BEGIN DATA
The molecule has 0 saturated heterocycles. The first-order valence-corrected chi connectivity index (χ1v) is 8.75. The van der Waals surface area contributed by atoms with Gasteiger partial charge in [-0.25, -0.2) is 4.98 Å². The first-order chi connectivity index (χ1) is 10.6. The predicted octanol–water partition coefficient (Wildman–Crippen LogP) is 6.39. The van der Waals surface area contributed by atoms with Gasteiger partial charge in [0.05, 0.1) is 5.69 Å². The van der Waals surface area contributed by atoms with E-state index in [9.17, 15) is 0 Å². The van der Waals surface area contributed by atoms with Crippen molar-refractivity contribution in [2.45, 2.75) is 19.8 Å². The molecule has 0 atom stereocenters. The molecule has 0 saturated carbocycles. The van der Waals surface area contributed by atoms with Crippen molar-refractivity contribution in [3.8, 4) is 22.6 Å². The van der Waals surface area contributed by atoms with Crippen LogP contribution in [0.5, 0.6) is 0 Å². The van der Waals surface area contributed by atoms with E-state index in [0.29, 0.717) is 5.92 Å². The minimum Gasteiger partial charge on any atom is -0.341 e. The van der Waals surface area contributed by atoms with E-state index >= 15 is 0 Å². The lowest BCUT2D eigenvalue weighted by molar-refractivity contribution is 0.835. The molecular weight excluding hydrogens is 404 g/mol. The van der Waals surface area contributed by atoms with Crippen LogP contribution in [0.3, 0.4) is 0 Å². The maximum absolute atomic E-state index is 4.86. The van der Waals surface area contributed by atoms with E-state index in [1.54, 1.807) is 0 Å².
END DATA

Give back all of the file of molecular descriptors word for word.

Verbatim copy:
The molecule has 0 saturated heterocycles. The first-order valence-corrected chi connectivity index (χ1v) is 8.75. The van der Waals surface area contributed by atoms with Gasteiger partial charge in [-0.25, -0.2) is 4.98 Å². The first-order chi connectivity index (χ1) is 10.6. The predicted octanol–water partition coefficient (Wildman–Crippen LogP) is 6.39. The van der Waals surface area contributed by atoms with Gasteiger partial charge in [0.05, 0.1) is 5.69 Å². The van der Waals surface area contributed by atoms with E-state index in [9.17, 15) is 0 Å². The van der Waals surface area contributed by atoms with Crippen molar-refractivity contribution in [2.45, 2.75) is 19.8 Å². The molecule has 0 atom stereocenters. The molecule has 0 saturated carbocycles. The van der Waals surface area contributed by atoms with Crippen molar-refractivity contribution in [3.8, 4) is 22.6 Å². The van der Waals surface area contributed by atoms with Crippen LogP contribution in [0.5, 0.6) is 0 Å². The van der Waals surface area contributed by atoms with E-state index in [0.29, 0.717) is 5.92 Å². The minimum Gasteiger partial charge on any atom is -0.341 e. The van der Waals surface area contributed by atoms with E-state index >= 15 is 0 Å². The lowest BCUT2D eigenvalue weighted by molar-refractivity contribution is 0.835. The molecular weight excluding hydrogens is 404 g/mol. The van der Waals surface area contributed by atoms with Crippen LogP contribution in [0.3, 0.4) is 0 Å². The maximum absolute atomic E-state index is 4.86. The van der Waals surface area contributed by atoms with E-state index in [1.54, 1.807) is 0 Å².